New 2023 Volvo EX90 full reveal next week

Volvo EX90 teases slippery exterior design, 0.29 drag coefficient

The automaker also showed off the electric SUV’s roof-mounted LiDAR system.

The Concept Recharge also heavily hinted at how Volvo will ensure its new flagship EV retains the XC90’s core characteristics while ushering in a totally new approach to exterior and cabin design. It will continue to major on space and practicality via the ‘less is more’ approach exhibited by the concept, which points to an enhanced focus on minimalistic design in Volvo’s new electric era.

Meanwhile, the XC90 successor will use Volvo’s new SPA2 platform. This evolved version of the current car’s architecture will accommodate a choice of combustion and pure-electric powertrains. It will be the first production car to use the new underpinnings before they are rolled out to other Volvo models and sibling brands owned by parent company Geely Auto.

State-of-the-art safety systems will underpin the new EX90, Volvo said. Fitted as standard and previewing what will be available for other future Volvos, the tech includes a “protective shield” both outside and inside the car, using radar and cameras to assist the driver when they’re either distracted, tired, or go to make a manoeuvre “just a millisecond too late.”

Volvo also showed off the roof-integrated LiDAR system, which the company called a design challenge. It sits just above the windscreen at the front of the roof. The automaker wanted to put the system as high as possible on the vehicle so it could see as much as possible, likening grille-mounted systems to having eyes at knee height.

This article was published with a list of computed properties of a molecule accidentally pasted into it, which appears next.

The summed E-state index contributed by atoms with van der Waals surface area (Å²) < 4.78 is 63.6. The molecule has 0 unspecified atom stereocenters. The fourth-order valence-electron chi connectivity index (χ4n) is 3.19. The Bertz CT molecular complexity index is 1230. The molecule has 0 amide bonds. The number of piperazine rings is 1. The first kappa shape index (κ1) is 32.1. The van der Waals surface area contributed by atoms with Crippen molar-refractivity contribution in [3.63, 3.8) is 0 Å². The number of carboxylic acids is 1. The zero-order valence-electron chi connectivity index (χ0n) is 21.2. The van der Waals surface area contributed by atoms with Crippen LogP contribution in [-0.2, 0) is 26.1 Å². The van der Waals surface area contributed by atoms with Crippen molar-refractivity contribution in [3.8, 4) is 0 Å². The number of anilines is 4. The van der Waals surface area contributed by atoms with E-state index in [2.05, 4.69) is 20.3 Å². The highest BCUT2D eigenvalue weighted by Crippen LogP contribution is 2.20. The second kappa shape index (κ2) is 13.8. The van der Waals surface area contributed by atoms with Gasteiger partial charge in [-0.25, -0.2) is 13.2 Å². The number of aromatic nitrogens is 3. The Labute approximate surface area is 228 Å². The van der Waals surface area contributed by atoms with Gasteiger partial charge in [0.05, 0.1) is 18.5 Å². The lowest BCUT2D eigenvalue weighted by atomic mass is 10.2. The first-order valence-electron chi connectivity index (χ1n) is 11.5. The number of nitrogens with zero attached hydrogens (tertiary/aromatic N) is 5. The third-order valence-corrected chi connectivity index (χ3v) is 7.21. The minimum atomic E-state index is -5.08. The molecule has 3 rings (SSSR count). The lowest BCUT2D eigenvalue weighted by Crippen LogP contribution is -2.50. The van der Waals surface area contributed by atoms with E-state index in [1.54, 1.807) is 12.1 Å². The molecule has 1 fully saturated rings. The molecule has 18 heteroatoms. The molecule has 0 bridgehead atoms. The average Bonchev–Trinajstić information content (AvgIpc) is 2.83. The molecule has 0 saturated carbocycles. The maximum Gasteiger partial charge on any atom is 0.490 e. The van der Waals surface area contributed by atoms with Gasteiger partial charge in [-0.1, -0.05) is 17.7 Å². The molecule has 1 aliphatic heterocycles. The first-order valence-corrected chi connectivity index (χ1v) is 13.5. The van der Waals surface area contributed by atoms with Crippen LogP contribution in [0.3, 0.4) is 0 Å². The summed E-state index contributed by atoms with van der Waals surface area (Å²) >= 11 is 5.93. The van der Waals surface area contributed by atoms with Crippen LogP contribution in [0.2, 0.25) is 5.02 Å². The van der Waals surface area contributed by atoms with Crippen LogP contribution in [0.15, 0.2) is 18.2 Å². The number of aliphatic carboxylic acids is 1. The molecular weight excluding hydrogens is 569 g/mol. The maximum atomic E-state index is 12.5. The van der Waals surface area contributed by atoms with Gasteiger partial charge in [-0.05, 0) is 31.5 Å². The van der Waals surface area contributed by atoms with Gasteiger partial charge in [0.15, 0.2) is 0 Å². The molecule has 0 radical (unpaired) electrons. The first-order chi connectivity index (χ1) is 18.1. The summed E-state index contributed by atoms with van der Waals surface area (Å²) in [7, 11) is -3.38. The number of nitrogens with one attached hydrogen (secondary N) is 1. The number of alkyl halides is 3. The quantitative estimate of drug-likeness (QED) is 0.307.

The company says LiDAR will be a cornerstone of its safety systems as it works toward offering unsupervised autonomous driving capabilities. The LiDAR can detect pedestrians up to 250 metres (820 feet) away, and it’s just one part of the SUV’s greater technological abilities that Volvo says will understand the driver and its surroundings.

This includes a lidar system that maps out the environment around the car and can act when the driver doesn’t, taking steps such as reducing the car’s speed and steering slightly to avoid obstacles or hazards. Coupled with cameras that keep an eye on the driver’s attention levels and well-being, these new features can reduce the risk of death or serious injury by up to 20%, Volvo claims.

“Someone always needs to be watching the road, and we know it’s not going to be you [the driver] part of the time,” said Mikael Ljung Aust, Volvo’s behavioural safety expert.

“We know that’s natural, and we don’t want to force people to be anyone else, so we’ve decided to combat distraction or inattention [by allowing] the car to look at the road at all times [and take control when needed].”

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Paul McDonald
Paul McDonald
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Paul is a freelance photograher and graphic designer and has worked on our most recent media kit.


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